Immigration is often driven by environmental change, and immigrants themselves often change the landscapes they come to inhabit when they arrive. Examining the geographic history of past immigrants and refugees can inform present debates.
A new interactive web map allows you to explore a reimagined geography of the United States based on socially connected commuter megaregions generated using big data.
Four graduate students from the University of Wisconsin-Madison share their reflections on the work of Do Ho Suh.
A photo essay of mid-century domestic relics open a window on a woman’s hard, heroic, uncelebrated life.
A historian finds that making maps can be invaluable when tracing the paths of research subjects, and that ArcGIS can be a useful tool even for scholars with little formal training or experience in cartography.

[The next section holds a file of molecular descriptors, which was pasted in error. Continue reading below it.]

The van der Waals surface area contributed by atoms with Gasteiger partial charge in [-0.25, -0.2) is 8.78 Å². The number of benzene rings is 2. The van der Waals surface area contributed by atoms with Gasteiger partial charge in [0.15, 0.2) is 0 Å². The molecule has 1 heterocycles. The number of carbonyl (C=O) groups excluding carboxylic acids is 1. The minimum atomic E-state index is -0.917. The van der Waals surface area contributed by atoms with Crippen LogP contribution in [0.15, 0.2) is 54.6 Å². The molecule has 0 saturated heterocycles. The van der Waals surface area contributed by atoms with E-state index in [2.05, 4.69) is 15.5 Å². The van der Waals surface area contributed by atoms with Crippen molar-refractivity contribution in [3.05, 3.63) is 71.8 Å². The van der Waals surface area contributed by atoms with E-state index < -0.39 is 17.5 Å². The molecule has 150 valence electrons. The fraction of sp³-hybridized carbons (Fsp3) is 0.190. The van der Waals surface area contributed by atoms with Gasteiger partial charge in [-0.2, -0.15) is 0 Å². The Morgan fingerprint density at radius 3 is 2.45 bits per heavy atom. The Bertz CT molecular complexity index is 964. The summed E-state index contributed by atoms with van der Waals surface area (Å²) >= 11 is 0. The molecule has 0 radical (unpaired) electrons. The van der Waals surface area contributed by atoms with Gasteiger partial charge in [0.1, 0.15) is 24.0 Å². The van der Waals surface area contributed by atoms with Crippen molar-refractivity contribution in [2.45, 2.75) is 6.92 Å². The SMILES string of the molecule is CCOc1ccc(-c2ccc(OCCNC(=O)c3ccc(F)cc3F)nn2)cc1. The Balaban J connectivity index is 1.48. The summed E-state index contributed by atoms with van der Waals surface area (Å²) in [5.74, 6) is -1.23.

The Center for Culture, History, and Environment’s Place-Based Workshop on the Mississippi River this summer inspires reflections on Mali’s critically important Niger Delta floodplain.
Exploring family farms, racial inequality, sea monsters, and much more, student mapmakers gain new understandings of place.
The Mapping Borders project rethinks Syria’s borders, adding individual experiences and stories to the “line.”
Paying renewed attention to culture, history, and environment can help us confront the problem of gerrymandering and draw electoral districts that make sense.
Two new books in history and geography remind scholars to think on the large scale—both in time and space.